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Old 05-17-2009, 01:31 PM
 
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I am moving to Portland and am trying to find the best neighborhood and public public elementary school for our daughter who will be going in to kindergarten in the Fall. We would like to be walking distance to schools, parks, libraries, coffee shops, restaurants, etc. We are looking for a non-suburban feel to the hood. We are coming from Chicago, which is truly a city of neighborhoods, which we liked.

We have a short list, so far, consisting of: Llewellyn, Sunnyside, Buckman and Woodstock. We are trying to match both the quality of public schools with the live-ability of the neighborhoods they are in.

Thanks in advance for any suggestions and comments, they are appreciated.
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Old 05-17-2009, 08:50 PM
 
Location: Pacific NW
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The Oregonian has a nice website "rating" the schools.

In the primary schools, Winterhaven --which is in the Brooklyn neighborhood-- rated the highest in the city. Sunnyside is pretty close to the top, as well.

Brooklyn is a weird little area. Very small, and cut off due to major roads, railroads, etc. surrounding it. It doesn't seem to have as many services. Sunnyside would be much better in that respect.
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Old 05-18-2009, 11:00 AM
 
Location: Just outside of Portland
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I have lived in the Woodstock area all my life.
If I had to choose:

1. Llewellyn-Good solid Middle class family type feel. Great nieghborhood for raising kids. (There really isn't a Llewellyn "nieghborhood" as such. If you mean the area around Llewellyn Elementary school-That's the Sellwood Moreland nieghborhood). Llewellyn Elementary is a pretty good school. My daughter went there back in the early 90's. High house prices around here. People like living here and the area is old enough to have some pretty neat old houses.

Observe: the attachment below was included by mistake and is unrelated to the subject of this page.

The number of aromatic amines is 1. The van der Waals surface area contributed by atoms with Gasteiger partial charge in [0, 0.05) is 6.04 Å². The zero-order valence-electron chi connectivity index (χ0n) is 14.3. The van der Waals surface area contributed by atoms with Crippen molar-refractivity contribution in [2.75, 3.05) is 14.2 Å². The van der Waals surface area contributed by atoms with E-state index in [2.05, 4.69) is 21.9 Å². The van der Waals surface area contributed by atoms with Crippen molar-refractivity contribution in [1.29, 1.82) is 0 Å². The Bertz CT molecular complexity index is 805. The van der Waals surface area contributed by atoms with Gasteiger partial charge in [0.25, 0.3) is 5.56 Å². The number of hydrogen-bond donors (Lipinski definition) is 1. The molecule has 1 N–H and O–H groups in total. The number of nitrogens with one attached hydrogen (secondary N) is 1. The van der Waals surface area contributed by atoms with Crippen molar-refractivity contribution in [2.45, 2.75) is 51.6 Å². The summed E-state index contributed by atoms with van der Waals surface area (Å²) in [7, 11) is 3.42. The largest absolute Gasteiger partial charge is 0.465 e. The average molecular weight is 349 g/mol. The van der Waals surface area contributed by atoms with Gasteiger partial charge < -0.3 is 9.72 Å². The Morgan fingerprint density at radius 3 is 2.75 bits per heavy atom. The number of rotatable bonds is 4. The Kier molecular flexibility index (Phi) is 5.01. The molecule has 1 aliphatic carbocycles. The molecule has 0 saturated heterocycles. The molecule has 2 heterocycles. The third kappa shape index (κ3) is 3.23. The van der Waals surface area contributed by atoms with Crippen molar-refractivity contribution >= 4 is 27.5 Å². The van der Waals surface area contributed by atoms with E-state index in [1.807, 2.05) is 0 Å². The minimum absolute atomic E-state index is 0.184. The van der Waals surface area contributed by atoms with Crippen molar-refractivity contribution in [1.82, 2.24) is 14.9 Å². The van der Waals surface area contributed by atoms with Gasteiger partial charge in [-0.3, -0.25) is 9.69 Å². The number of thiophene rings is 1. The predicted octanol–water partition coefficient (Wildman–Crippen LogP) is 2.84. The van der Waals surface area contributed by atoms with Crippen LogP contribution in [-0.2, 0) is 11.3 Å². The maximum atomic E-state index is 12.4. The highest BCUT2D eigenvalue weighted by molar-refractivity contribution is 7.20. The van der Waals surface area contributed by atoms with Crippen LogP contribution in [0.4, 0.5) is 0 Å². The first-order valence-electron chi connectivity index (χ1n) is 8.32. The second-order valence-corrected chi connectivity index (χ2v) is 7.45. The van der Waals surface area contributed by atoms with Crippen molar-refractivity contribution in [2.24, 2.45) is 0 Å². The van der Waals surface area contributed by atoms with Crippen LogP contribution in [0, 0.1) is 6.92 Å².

2.Woodstock-Used to be kind of working class, but getting better with the influx of new families. (I think our previous mayor Tom Potter, previous county chair Diane Linn, and former Gov Barbara Roberts (among notable others) live in this nieghborhood. This is also a pretty good "kid" nieghborhood. Decent Schools. House prices here are slightly cheaper here than Sellwood-Moreland, but not by much.

3.Sunnyside--Not to be confused with Sunnyside, Clackamas area (Clackamas Town Center etc..)
This is actually the Belmont-Hawthorne nieghborhoods. Good if your young and like a "liberal" urban life. Used to be the "alternative hippy type" area until the yuppies and corporate people found it and decided to "upgrade" it. Kind of took away the "starving artist" atmosphere it had. Pretty busy urban nieghborhood. Alway lots of stuff going on. Can't speak to actual livability or schools here.

4.Buckman--A decent nieghborhood- but close in to Portland proper, so that means more working class, diversity, older houses, small yards, traffic etc. Also can't really speak to actual livability or schools here.

I don't think you could go wrong with Woodstack or Llewellyn. You will be disappointed in Portland Public Schools though.
You will find little nieghborhoods all over Portland.
Long ago, as the city grew, it gobbled up a lot of little towns.
You really need to come, visit, and drive around.


Hope this helps.

Last edited by pdxMIKEpdx; 05-18-2009 at 11:18 AM..
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Old 05-18-2009, 01:21 PM
 
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Wow! Thanks for the great replies! Sounds like Woodstock or Sellwood might be near the top of our list, still. We've been thinking of Woodstock, it's just too bad we are behind the gun on applying for the Mandarin immersion school for our Kindergartener.

My wife and I grew up in Corvallis and Eugene, and all of my siblings live in Portland and the metro area, so we have a pretty good idea of where and what we want. We also are lucky to have Portland residents to help us decide, but I thought hearing other people's opinions would also be beneficial. We like to hear all the different perspectives.

Anyone else?
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Old 05-18-2009, 01:49 PM
 
Location: Just outside of Portland
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I live just a couple blocks from Woodstock School. The Chinese immersion program is a very succesful award winning program. Keep trying!
Woodstock is a great area. It has a Safeway, Bi-mart, Ace hardware, restauarants , coffee shops, library....you name it. It's like a little town within the city.
You could live just fine and never leave the nieghborhood. The town of Woodstock was started in the late 1880's I believe. It's a great family nieghborhood and close enough to downtown and the river, and is a good quiet base from which to get to know Portland.
All the nieghborhoods you mentioned are within 5 to 10 minutes of each other, but each has it's own flavor.
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Old 05-18-2009, 11:13 PM
 
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i live by lloyd center and my kids go to buckman elementary. it is a great school for arts/music if you want your kids to get into that. we will be moving to another neighborhood this summer but plan on keeping my kids enrolled in buckman next year.
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Old 05-24-2009, 02:23 PM